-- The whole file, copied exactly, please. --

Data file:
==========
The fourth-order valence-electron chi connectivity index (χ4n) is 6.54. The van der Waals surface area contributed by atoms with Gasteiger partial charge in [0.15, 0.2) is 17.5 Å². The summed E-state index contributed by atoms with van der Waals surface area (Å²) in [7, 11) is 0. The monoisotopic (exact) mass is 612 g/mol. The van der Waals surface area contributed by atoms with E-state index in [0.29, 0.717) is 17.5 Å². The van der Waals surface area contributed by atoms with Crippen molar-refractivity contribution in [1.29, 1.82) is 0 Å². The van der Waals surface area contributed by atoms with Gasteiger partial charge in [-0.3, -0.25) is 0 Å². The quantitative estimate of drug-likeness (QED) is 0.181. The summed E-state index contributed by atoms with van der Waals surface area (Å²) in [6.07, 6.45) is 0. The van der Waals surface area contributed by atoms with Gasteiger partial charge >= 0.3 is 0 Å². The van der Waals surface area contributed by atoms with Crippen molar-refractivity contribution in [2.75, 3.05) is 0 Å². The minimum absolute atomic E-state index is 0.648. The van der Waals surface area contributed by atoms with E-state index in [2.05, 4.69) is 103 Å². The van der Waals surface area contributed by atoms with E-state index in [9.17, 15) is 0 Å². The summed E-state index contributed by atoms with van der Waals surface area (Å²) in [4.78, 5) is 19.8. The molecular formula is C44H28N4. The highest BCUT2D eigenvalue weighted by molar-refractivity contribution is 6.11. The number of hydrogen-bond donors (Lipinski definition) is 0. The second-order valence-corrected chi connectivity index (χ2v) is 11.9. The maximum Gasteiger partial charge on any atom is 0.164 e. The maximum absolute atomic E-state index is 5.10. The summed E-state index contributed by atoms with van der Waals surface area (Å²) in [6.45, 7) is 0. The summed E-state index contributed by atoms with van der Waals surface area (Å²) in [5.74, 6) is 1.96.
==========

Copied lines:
The fourth-order valence-electron chi connectivity index (χ4n) is 6.54. The van der Waals surface area contributed by atoms with Gasteiger partial charge in [0.15, 0.2) is 17.5 Å². The summed E-state index contributed by atoms with van der Waals surface area (Å²) in [7, 11) is 0. The monoisotopic (exact) mass is 612 g/mol. The van der Waals surface area contributed by atoms with E-state index in [0.29, 0.717) is 17.5 Å². The van der Waals surface area contributed by atoms with Crippen molar-refractivity contribution in [1.29, 1.82) is 0 Å². The van der Waals surface area contributed by atoms with Gasteiger partial charge in [-0.3, -0.25) is 0 Å². The quantitative estimate of drug-likeness (QED) is 0.181. The summed E-state index contributed by atoms with van der Waals surface area (Å²) in [6.07, 6.45) is 0. The van der Waals surface area contributed by atoms with Gasteiger partial charge >= 0.3 is 0 Å². The van der Waals surface area contributed by atoms with Crippen molar-refractivity contribution in [2.75, 3.05) is 0 Å². The minimum absolute atomic E-state index is 0.648. The van der Waals surface area contributed by atoms with E-state index in [2.05, 4.69) is 103 Å². The van der Waals surface area contributed by atoms with E-state index in [9.17, 15) is 0 Å². The summed E-state index contributed by atoms with van der Waals surface area (Å²) in [4.78, 5) is 19.8. The molecular formula is C44H28N4. The highest BCUT2D eigenvalue weighted by molar-refractivity contribution is 6.11. The number of hydrogen-bond donors (Lipinski definition) is 0. The second-order valence-corrected chi connectivity index (χ2v) is 11.9. The maximum Gasteiger partial charge on any atom is 0.164 e. The maximum absolute atomic E-state index is 5.10. The summed E-state index contributed by atoms with van der Waals surface area (Å²) in [6.45, 7) is 0. The summed E-state index contributed by atoms with van der Waals surface area (Å²) in [5.74, 6) is 1.96.